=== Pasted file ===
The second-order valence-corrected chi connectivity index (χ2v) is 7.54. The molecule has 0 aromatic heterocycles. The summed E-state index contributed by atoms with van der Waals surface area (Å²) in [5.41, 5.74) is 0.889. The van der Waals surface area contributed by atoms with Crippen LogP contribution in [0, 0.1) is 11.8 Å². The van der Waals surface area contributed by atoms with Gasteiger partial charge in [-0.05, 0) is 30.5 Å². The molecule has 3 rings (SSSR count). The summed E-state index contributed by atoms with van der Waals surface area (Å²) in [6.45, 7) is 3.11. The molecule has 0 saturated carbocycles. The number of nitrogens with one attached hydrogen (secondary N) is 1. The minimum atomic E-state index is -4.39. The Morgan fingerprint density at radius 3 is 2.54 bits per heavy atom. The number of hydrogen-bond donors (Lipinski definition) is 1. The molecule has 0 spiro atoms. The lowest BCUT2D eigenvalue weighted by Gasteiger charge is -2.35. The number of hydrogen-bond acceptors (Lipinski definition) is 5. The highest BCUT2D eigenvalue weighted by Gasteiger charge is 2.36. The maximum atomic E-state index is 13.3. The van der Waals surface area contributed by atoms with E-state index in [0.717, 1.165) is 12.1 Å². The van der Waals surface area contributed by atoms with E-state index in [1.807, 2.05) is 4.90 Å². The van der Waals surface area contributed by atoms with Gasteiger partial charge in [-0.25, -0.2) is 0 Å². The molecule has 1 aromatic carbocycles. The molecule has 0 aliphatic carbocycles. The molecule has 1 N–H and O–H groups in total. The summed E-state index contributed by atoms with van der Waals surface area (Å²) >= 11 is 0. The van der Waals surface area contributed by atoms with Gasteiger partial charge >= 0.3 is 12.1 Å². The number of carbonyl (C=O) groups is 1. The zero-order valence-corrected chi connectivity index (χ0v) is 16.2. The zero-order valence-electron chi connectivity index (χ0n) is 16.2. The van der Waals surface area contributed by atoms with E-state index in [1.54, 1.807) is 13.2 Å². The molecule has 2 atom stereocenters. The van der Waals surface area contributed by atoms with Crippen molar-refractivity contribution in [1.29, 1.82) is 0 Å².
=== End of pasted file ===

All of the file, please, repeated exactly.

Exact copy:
The second-order valence-corrected chi connectivity index (χ2v) is 7.54. The molecule has 0 aromatic heterocycles. The summed E-state index contributed by atoms with van der Waals surface area (Å²) in [5.41, 5.74) is 0.889. The van der Waals surface area contributed by atoms with Crippen LogP contribution in [0, 0.1) is 11.8 Å². The van der Waals surface area contributed by atoms with Gasteiger partial charge in [-0.05, 0) is 30.5 Å². The molecule has 3 rings (SSSR count). The summed E-state index contributed by atoms with van der Waals surface area (Å²) in [6.45, 7) is 3.11. The molecule has 0 saturated carbocycles. The number of nitrogens with one attached hydrogen (secondary N) is 1. The minimum atomic E-state index is -4.39. The Morgan fingerprint density at radius 3 is 2.54 bits per heavy atom. The number of hydrogen-bond donors (Lipinski definition) is 1. The molecule has 0 spiro atoms. The lowest BCUT2D eigenvalue weighted by Gasteiger charge is -2.35. The number of hydrogen-bond acceptors (Lipinski definition) is 5. The highest BCUT2D eigenvalue weighted by Gasteiger charge is 2.36. The maximum atomic E-state index is 13.3. The van der Waals surface area contributed by atoms with E-state index in [0.717, 1.165) is 12.1 Å². The van der Waals surface area contributed by atoms with E-state index in [1.807, 2.05) is 4.90 Å². The van der Waals surface area contributed by atoms with Gasteiger partial charge in [-0.25, -0.2) is 0 Å². The molecule has 1 aromatic carbocycles. The molecule has 0 aliphatic carbocycles. The molecule has 1 N–H and O–H groups in total. The summed E-state index contributed by atoms with van der Waals surface area (Å²) >= 11 is 0. The van der Waals surface area contributed by atoms with Gasteiger partial charge >= 0.3 is 12.1 Å². The number of carbonyl (C=O) groups is 1. The zero-order valence-corrected chi connectivity index (χ0v) is 16.2. The zero-order valence-electron chi connectivity index (χ0n) is 16.2. The van der Waals surface area contributed by atoms with E-state index in [1.54, 1.807) is 13.2 Å². The molecule has 2 atom stereocenters. The van der Waals surface area contributed by atoms with Crippen molar-refractivity contribution in [1.29, 1.82) is 0 Å².